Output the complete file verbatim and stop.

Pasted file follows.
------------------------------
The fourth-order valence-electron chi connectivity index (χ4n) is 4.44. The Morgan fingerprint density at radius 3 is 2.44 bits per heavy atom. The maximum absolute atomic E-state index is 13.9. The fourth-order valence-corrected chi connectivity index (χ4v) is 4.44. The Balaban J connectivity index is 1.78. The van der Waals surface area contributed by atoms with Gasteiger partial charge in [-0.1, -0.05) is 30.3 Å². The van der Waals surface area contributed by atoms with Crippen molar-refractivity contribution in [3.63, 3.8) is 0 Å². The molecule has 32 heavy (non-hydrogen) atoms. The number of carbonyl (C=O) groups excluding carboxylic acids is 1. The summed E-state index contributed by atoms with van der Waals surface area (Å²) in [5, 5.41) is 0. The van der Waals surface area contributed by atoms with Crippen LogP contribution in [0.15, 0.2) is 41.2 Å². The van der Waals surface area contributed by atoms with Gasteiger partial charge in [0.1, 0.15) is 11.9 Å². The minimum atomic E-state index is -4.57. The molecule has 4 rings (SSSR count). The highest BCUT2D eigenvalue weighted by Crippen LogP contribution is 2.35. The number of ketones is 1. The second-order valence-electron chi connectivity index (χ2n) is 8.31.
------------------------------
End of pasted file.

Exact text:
The fourth-order valence-electron chi connectivity index (χ4n) is 4.44. The Morgan fingerprint density at radius 3 is 2.44 bits per heavy atom. The maximum absolute atomic E-state index is 13.9. The fourth-order valence-corrected chi connectivity index (χ4v) is 4.44. The Balaban J connectivity index is 1.78. The van der Waals surface area contributed by atoms with Gasteiger partial charge in [-0.1, -0.05) is 30.3 Å². The van der Waals surface area contributed by atoms with Crippen molar-refractivity contribution in [3.63, 3.8) is 0 Å². The molecule has 32 heavy (non-hydrogen) atoms. The number of carbonyl (C=O) groups excluding carboxylic acids is 1. The summed E-state index contributed by atoms with van der Waals surface area (Å²) in [5, 5.41) is 0. The van der Waals surface area contributed by atoms with Crippen LogP contribution in [0.15, 0.2) is 41.2 Å². The van der Waals surface area contributed by atoms with Gasteiger partial charge in [0.1, 0.15) is 11.9 Å². The minimum atomic E-state index is -4.57. The molecule has 4 rings (SSSR count). The highest BCUT2D eigenvalue weighted by Crippen LogP contribution is 2.35. The number of ketones is 1. The second-order valence-electron chi connectivity index (χ2n) is 8.31.